Helping Kids Grow Up Healthy: More than Diet and Exercise

National Public Health Week is coming to a close, but summer is on its way and with it come heightened risks to kids’ health (especially for kids from low-income families); during the summer, lack of activity combined with limited access to nutritious foods leaves many students at an increased risk for unhealthy weight gain.

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The US Department of Health and Human Services recommends that kids get 60 minutes of vigorous to moderate-intensity physical activity per day in order to stay healthy, but it is estimated that fewer than half of US youth meet this recommendation. TASC’s study of students in their NYC ExpandED programs revealed this estimate to be perhaps too optimistic, finding that fewer than 20% of their students reached the 9,100 daily steps considered necessary to constitute an hour of vigorous activity.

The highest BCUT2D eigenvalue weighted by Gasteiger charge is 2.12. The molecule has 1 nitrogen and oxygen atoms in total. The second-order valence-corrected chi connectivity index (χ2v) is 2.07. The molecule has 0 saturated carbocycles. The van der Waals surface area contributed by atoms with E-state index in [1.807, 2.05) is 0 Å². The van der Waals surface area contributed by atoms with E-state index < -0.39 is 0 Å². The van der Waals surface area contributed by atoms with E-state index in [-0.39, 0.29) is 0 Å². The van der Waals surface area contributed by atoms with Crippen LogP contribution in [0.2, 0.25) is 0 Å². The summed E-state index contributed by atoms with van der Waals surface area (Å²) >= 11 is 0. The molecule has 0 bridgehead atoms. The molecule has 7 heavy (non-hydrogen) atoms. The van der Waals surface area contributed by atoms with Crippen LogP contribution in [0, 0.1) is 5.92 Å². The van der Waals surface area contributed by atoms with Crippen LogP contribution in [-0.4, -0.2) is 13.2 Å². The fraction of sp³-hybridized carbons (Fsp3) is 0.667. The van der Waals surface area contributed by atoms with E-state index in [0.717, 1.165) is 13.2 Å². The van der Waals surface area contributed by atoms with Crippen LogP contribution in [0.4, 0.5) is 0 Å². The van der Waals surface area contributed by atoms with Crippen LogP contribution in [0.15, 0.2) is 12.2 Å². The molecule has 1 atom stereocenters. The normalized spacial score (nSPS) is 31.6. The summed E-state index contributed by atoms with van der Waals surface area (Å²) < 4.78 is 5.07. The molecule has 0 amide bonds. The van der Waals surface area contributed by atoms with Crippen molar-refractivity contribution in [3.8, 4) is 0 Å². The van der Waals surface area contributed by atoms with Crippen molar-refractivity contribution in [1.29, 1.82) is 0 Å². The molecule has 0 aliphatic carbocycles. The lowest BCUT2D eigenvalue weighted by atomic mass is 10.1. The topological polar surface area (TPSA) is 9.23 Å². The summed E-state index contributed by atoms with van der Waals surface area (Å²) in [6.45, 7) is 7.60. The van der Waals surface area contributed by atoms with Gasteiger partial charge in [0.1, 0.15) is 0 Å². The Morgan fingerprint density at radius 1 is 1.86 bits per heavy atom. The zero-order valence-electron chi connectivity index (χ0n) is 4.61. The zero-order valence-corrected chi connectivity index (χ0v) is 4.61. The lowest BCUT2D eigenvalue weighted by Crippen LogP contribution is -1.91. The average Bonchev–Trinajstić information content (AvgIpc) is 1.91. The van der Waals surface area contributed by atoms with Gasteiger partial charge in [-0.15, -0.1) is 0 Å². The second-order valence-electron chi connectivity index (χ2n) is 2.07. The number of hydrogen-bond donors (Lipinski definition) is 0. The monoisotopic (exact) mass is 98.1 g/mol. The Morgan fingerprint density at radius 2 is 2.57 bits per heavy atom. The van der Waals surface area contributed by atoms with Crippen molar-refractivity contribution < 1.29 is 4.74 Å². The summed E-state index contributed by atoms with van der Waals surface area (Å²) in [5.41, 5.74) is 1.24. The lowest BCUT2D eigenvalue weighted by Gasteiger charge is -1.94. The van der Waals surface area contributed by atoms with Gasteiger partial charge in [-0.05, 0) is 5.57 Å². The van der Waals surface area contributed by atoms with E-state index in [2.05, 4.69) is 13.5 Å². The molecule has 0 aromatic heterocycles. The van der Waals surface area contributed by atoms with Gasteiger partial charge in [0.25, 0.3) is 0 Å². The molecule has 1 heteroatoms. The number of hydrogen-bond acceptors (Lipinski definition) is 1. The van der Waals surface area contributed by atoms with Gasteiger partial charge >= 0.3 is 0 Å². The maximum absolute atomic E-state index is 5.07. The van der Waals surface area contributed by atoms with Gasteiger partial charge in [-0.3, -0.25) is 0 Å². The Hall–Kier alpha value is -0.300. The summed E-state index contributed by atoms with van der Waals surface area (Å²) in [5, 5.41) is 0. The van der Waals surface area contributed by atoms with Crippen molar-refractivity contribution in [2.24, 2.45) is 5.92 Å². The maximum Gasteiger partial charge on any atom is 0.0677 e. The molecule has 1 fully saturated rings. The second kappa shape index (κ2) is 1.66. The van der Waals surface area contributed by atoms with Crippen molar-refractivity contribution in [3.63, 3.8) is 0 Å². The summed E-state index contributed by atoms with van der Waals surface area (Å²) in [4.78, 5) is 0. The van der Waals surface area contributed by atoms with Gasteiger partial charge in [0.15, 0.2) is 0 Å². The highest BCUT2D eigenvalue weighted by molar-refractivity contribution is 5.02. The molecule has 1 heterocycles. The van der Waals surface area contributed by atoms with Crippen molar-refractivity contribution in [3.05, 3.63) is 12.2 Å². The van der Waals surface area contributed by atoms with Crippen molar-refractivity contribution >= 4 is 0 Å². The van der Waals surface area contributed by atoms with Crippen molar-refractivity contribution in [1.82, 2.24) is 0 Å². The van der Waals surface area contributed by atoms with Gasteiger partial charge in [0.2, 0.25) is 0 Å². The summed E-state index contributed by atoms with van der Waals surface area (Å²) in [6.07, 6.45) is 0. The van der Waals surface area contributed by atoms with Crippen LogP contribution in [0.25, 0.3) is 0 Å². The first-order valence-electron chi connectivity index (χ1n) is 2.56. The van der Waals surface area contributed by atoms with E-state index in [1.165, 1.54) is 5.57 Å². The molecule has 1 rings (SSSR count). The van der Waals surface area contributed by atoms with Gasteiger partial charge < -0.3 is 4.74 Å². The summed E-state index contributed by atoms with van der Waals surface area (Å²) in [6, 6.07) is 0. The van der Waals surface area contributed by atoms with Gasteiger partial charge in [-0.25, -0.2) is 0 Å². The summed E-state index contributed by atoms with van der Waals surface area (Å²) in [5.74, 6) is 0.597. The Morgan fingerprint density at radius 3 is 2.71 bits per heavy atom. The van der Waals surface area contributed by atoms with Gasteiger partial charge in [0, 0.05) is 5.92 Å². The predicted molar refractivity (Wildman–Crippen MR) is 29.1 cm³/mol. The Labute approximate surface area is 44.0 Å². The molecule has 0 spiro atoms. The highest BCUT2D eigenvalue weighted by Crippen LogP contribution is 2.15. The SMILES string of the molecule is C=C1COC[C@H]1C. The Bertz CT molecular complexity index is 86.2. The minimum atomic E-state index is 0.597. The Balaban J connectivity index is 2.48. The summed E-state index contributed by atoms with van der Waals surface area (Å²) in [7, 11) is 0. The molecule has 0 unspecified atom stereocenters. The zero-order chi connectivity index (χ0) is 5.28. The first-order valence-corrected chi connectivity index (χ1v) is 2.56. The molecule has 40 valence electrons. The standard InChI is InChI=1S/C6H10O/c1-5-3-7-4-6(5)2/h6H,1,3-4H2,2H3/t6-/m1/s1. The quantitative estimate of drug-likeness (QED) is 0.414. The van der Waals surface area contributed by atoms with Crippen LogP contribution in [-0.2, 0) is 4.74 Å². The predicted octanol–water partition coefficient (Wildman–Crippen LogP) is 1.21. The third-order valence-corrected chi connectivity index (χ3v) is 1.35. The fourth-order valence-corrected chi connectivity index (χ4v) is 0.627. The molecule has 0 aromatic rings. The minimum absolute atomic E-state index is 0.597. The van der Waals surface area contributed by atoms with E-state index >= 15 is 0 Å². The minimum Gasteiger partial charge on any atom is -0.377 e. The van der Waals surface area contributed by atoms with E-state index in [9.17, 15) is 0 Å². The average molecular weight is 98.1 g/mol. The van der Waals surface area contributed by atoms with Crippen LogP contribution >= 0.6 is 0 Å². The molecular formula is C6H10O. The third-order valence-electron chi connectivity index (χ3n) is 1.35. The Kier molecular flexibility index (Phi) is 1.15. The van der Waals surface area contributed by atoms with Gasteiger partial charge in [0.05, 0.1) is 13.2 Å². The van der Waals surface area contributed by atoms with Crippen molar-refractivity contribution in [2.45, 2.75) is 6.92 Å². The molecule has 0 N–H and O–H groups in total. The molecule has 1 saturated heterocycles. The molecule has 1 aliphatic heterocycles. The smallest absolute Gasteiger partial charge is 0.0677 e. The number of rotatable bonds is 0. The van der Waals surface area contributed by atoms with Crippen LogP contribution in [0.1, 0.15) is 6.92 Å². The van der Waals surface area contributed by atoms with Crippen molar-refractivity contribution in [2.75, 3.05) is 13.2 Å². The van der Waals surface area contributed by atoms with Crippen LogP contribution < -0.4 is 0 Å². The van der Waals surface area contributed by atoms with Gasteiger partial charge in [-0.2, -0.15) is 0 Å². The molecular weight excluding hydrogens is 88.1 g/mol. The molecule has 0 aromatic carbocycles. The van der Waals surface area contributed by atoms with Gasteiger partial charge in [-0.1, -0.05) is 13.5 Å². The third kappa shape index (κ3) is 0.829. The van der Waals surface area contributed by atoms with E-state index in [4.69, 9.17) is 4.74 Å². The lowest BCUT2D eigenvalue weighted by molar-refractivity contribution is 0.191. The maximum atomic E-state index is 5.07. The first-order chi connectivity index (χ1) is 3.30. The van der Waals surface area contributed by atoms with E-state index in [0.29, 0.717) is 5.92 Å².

Expanded learning and summer programs can and are increasingly called upon to help students reach benchmarks of healthy living by incorporating better nutrition and more physical activity into their days. But there are other factors in play: a recent study showed that social and emotional variables such as perceived social class, depressive symptoms, and low self-esteem—all of which disproportionately affect low-income youth—contribute to higher risks of obesity in children.

Expanded learning providers who hope to improve the overall health and fitness of their students must be aware that in addition to exercise and nutritious meals, social and environmental factors are crucial to the development and efficacy of healthy habits and should strive to address those factors in their programs by helping students build strong social and emotional skills (See previous post for tools to teach SEL in your program).

For ideas on how to bring more movement and health lessons into your program, visit letsmoveschools.org.

For promising practices for developing community-wide healthy living systems, check out the YMCA’s 2010 publication, “Healthier Communities in Urban America.”

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